How I Came to be a Photographer

I was born in the middle of the winter in Stockholm, Sweden in 1945 as Pierre Ove Stefan Rosenmalm. My mother was a single woman who worked at sea as a cook. During a period at home ashore, she met my father. According to old documents he was a French refugee who had already left Sweden by the time I was born. It is not clear if he ever knew of my existence.

Nine months old

Seven years old


Being a poor single mother in the 40s was not acceptable and I was taken from my mother at five months of age and placed in a foster home. I never came home to her again.
When I was a year and a half old, I was adopted by my foster parents and now got the name Pierre Ove Stefan Stenström. I lived with them until the age of six when they, several foster children and I were all poisoned by carbon monoxide from a faulty chimney flue. My adoptive parents became so ill that they did not feel capable of caring for me and placed ads in the newspaper to find me foster parents.

John Zoetterman and I in 1953


I was placed in a succession of foster homes for a period of two years until I finally landed with John and Mai Zoetterman who adopted me at 8 years of age. Now I had my third surname, Zoetterman.

My new father, John, was an avid photo enthusiast and this rubbed off on me. Therefore, I started photographing almost instantly. It gave me a sense of security to do something important together with the head of the family in my new home. He gave me my first camera already then, a box camera.

My father was away in business with LM Ericsson most of the time and I grew up in a calm home with my dog Ali and my mother who adored me and encouraged me in everything. She was a piano teacher and also painted naivistically in oil. My best moments for many years were those every day when I came home from school and we sat in the kitchen and talked and drank hot chocolate and coffee.

One of my first photographs of my mother Mai, the photo of Ali and me was taken by my father John

my first cover in1970

In the beginning of the 1960s it was common for magazines and newspapers to publish photos of pretty girls with some text about them. These photos were often taken by young photo enthusiasts such as myself. I sold my first photo in that way in 1962.  

First sold photo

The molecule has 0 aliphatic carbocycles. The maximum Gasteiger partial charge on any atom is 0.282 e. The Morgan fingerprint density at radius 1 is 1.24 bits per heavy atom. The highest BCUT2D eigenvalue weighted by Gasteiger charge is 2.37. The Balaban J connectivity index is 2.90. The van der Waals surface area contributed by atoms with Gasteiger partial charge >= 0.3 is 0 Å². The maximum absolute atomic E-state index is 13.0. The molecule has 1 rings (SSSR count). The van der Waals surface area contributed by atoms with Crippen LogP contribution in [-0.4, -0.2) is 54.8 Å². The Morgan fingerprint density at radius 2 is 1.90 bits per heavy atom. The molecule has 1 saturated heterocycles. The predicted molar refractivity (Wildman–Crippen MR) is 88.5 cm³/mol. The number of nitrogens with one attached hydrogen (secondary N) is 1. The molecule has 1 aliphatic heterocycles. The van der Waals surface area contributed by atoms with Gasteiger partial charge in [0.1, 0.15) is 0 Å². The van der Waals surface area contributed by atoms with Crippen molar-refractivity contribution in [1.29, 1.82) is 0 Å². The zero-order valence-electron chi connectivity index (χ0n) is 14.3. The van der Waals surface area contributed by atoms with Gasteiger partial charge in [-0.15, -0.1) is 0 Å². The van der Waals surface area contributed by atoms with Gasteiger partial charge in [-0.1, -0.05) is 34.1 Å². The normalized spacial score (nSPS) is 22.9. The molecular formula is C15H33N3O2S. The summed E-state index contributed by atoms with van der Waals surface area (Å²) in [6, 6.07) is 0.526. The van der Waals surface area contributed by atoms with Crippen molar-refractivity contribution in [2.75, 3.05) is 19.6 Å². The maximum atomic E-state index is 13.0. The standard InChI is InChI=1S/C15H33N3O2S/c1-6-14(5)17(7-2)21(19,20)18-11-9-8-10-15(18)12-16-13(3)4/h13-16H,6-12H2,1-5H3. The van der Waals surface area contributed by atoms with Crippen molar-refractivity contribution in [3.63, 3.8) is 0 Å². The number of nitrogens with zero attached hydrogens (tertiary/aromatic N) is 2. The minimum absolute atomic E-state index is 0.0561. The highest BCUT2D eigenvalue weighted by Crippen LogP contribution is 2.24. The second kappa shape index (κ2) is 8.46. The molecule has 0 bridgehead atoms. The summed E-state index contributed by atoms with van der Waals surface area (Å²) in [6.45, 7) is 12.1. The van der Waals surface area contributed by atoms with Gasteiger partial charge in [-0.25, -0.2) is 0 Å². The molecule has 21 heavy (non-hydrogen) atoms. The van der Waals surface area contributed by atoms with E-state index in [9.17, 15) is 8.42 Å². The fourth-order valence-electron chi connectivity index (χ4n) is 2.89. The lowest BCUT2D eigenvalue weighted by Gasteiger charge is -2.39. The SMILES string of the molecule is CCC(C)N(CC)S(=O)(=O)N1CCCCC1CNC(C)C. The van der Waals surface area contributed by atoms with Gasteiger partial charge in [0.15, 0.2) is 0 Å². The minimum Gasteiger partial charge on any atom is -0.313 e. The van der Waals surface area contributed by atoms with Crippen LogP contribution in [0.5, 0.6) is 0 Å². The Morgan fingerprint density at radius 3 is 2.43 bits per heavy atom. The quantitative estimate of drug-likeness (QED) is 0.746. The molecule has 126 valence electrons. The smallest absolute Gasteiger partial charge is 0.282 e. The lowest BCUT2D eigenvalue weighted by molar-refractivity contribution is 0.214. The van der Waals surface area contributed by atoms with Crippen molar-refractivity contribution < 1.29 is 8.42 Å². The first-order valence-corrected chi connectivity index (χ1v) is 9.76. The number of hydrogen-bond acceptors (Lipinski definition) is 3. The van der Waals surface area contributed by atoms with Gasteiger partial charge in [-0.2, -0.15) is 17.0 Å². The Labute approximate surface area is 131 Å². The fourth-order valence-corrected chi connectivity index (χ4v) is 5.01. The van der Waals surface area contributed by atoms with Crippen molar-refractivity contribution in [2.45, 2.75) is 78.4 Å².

By 1963, I had turned 18 and was probably rather difficult as many young men often are. I didn’t want to work at LM Ericsson like my father but instead as a photographer. My father gave me an ultimatum: if I wanted to be a photographer I first had to go to sea to prove that I was a man and then I could choose myself what to do with my future.

That was when I joined the merchant marines where I worked from June 1963 until December 1965. While on the ships M/S Mimer, M/S Mode, M/S Vasaborg and M/S Stocksund in Rederi AB Svea, I visited all corners of the world.

My entire time at sea I concentrated on developing my photography. I took a correspondence course in photography, first 12 black and white sections and then a color photography course in five sections. 

I saved my money, drank Coca-Cola, purchased photo equipment in Japan and dreamed of later buying a Hasselblad camera. When the rest of the crew enjoyed themselves in bars, I went out taking photographs instead. Unfortunately it was quite expensive with film so I was never able to take as many photos as I wanted.

When I came home to Sweden again, I worked as a photographer's apprentice at Ateljé Sundahl from January 1966 to September 1966 until I joined the Swedish navy on September 15 as the deck head on a minesweeper. I stayed in the navy until December 1967.

Twenty-three years old, in 1968, I was accepted to the renowned photographer Christer Strömholm’s 3-year photo school with a photo story about a ship’s cook.

The pressure in school was quite hard with many tasks to complete and report in a short space of time. It forced me to learn how to plan my photography in a way I hadn’t done before.


With Mats Wilander in the BananaBlue studio at  Västmannagatan in Stockholm 2009


 The students were expected to already know the craft of photography, lighting and developing film. But now we learned advanced photo technology and how to crop/define the image already in the camera when taking the picture. We studied photo, film and art history which made us judge our own work from a historical perspective.

Under the inspirational and charismatic guidance of Christer Strömholm, my eye for photo was honed while I also developed my personal expression. He made me believe in myself and encouraged me to find my own strengths. He never wanted us to be copies of him.

Since school, I have mainly worked as a professional photographer. On the side, I have also continuously photographed for myself, everything that I find beautiful and interesting.

I have always been interested in form and shape and I consider women to have the most beautiful forms. I started photographing women very early and with age I have also become more sensitive to how many women feel bad about how they look.

I feel that all women are at their best when they are themselves. Anorexia, self-mutilation and low self-esteem are all expressions of a world that doesn’t value all these wonderful, competent, unique and irreplaceable women. I want to change that perception.
  Pierre Zoetterman
February 10, 2013
Text by Louise Forshell